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Modeling and validating chronic pharmacological manipulation of circadian rhythms.
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PMID:  23863866     Owner:  NLM     Status:  PubMed-not-MEDLINE    
Circadian rhythms can be entrained by a light-dark (LD) cycle and can also be reset pharmacologically, for example, by the CK1δ/ε inhibitor PF-670462. Here, we determine how these two independent signals affect circadian timekeeping from the molecular to the behavioral level. By developing a systems pharmacology model, we predict and experimentally validate that chronic CK1δ/ε inhibition during the earlier hours of a LD cycle can produce a constant stable delay of rhythm. However, chronic dosing later during the day, or in the presence of longer light intervals, is not predicted to yield an entrained rhythm. We also propose a simple method based on phase response curves (PRCs) that predicts the effects of a LD cycle and chronic dosing of a circadian drug. This work indicates that dosing timing and environmental signals must be carefully considered for accurate pharmacological manipulation of circadian phase.CPT: Pharmacometrics & Systems Pharmacology (2013) 2, e57; doi:10.1038/psp.2013.34; published online 17 July 2013.
J K Kim; D B Forger; M Marconi; D Wood; A Doran; T Wager; C Chang; K M Walton
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Type:  Journal Article     Date:  2013-07-17
Journal Detail:
Title:  CPT: pharmacometrics & systems pharmacology     Volume:  2     ISSN:  2163-8306     ISO Abbreviation:  CPT Pharmacometrics Syst Pharmacol     Publication Date:  2013  
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Created Date:  2013-07-18     Completed Date:  2013-07-18     Revised Date:  2014-11-03    
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Nlm Unique ID:  101580011     Medline TA:  CPT Pharmacometrics Syst Pharmacol     Country:  United States    
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Languages:  eng     Pagination:  e57     Citation Subset:  -    
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Journal ID (nlm-ta): CPT Pharmacometrics Syst Pharmacol
Journal ID (iso-abbrev): CPT Pharmacometrics Syst Pharmacol
ISSN: 2163-8306
Publisher: Nature Publishing Group
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Copyright © 2013 American Society for Clinical Pharmacology and Therapeutics
Received Day: 13 Month: 02 Year: 2013
Accepted Day: 07 Month: 05 Year: 2013
Print publication date: Month: 07 Year: 2013
Electronic publication date: Day: 17 Month: 07 Year: 2013
pmc-release publication date: Day: 1 Month: 7 Year: 2013
Volume: 2 Issue: 7
First Page: e57 Last Page:
PubMed Id: 23863866
ID: 3734602
Publisher Item Identifier: psp201334
DOI: 10.1038/psp.2013.34

Modeling and Validating Chronic Pharmacological Manipulation of Circadian Rhythms
J K Kim1
D B Forger12*
M Marconi3
D Wood3
A Doran4
T Wager5
C Chang6*
K M Walton37
1Department of Mathematics, University of Michigan, Ann Arbor, Michigan, USA
2Computational Medicine and Bioinformatics, University of Michigan, Ann Arbor, Michigan, USA
3Neuroscience Research Unit, Worldwide Research & Development, Pfizer Inc, Groton, Connecticut, USA
4Pharmacokinetics, Dynamics and Metabolism, Worldwide Research & Development, Pfizer Inc, Groton, Connecticut, USA
5Neuroscience Medicinal Chemistry, Worldwide Research & Development, Pfizer Inc, Groton, Connecticut, USA
6Systems Modeling and Simulation, Pharmacokinetics, Dynamics and Metabolism, Worldwide Research & Development, Pfizer Inc, Groton, Connecticut, USA
7Current Address: Division of Pharmacotherapies and Medical Consequences of Drug Abuse, National Institute on Drug Abuse, NIH, Rockville, Maryland, USA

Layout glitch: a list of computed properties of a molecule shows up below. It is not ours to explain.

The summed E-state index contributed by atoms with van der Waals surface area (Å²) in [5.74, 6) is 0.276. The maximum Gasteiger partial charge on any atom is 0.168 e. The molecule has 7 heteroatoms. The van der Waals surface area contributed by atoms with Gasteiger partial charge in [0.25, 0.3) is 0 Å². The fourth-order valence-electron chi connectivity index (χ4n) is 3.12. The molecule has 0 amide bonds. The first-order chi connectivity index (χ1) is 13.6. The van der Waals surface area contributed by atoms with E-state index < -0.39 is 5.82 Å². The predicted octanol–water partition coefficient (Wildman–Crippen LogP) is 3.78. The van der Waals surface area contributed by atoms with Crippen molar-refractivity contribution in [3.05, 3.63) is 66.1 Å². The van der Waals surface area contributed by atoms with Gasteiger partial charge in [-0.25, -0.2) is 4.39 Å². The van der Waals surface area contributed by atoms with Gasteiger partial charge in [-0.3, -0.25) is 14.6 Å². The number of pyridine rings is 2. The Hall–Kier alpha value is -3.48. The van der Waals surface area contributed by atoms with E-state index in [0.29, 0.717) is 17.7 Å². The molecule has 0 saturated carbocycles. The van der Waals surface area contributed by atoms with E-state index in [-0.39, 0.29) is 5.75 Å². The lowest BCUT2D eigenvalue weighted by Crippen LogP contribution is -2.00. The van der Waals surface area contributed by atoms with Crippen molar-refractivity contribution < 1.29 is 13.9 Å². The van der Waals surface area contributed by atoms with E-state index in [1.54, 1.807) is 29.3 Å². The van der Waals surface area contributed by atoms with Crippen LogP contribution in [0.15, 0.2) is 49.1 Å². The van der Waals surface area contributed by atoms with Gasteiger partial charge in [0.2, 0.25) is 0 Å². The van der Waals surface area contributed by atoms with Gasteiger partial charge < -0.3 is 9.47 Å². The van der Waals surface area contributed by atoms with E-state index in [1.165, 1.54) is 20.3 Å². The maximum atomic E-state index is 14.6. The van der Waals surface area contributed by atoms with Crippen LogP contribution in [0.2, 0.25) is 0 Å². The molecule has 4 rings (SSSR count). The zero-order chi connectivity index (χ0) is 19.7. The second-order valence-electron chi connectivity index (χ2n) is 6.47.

The timing of activities such as waking, sleeping, body temperature, blood pressure, hormone expression, and feeding show circadian (daily) rhythms.1,2 These circadian rhythms are regulated by the master circadian clock in the suprachiasmatic nuclei where transcriptional activators CLOCK and BMAL1 drive the expression of repressors period (Per) and cryptochrome (Cry).3 This feedback system includes the PER1/2 proteins, which are phosphorylated by the CK1δ/ε, dimerize with the CRYs, then translocate to the nucleus to inhibit BMAL1/CLOCK and repress the transcription of Per and Cry.4 Further phosphorylation by CK1δ/ε signals PER degradation that releases BMAL1/CLOCK transcriptional inhibition and resumes transcription of Per and Cry.2

This endogenous timekeeping system can be synchronized to the earth's 24-h periodic environment through external cues, known as zeitgebers (e.g., light-dark (LD) cycle and temperature cycle).5,6 To maintain clock-environment synchrony, zeitgebers induce changes in the concentrations of the molecular components of the clock to levels consistent with the appropriate stage in the 24-h cycle. Misalignments of circadian timing with the external environment can cause significant physiological problems, such as jet lag, depression, insomnia, coronary heart disease, neurodegenerative disorders, and cancer.7 In particular, mood disorders and bipolar disorders appear to be tightly related to disrupted circadian rhythms.8,9,10,11 To treat the misalignment of circadian clocks with the external environment, pharmacological manipulation of circadian clocks has received much attention.12,13,14,15 We previously showed that acute dosing of PF-670462 (CK1δ/ε inhibitor) can delay circadian behavior, as well as re-establish a circadian rhythm in Vipr2-/- mice that are arrhythmic under dark-dark (DD) cycle or light-light (LL) cycle.16,17,18 To extend this work to real-life situations that proceed under LD cycles with seasonal variation, we need to study the effect of CK1δ/ε inhibition on circadian rhythms under different LD cycles.

Light and inhibition of CK1δ/ε simultaneously affect multiple components in the molecular feedback loops in circadian clocks.4,17,18,19,20,21 Light induces transcription of Per1 and Per2, whereas inhibition of CK1δ/ε decreases the degradation rate and the nuclear translocation rate of PER as well as the binding rate between PER and CRY.2 To understand these interactions systematically, mathematical modeling has played important roles. For instance, the correct function of the tau mutation in CK1ε was identified by the Forger–Peskin model, which was later confirmed experimentally.22,23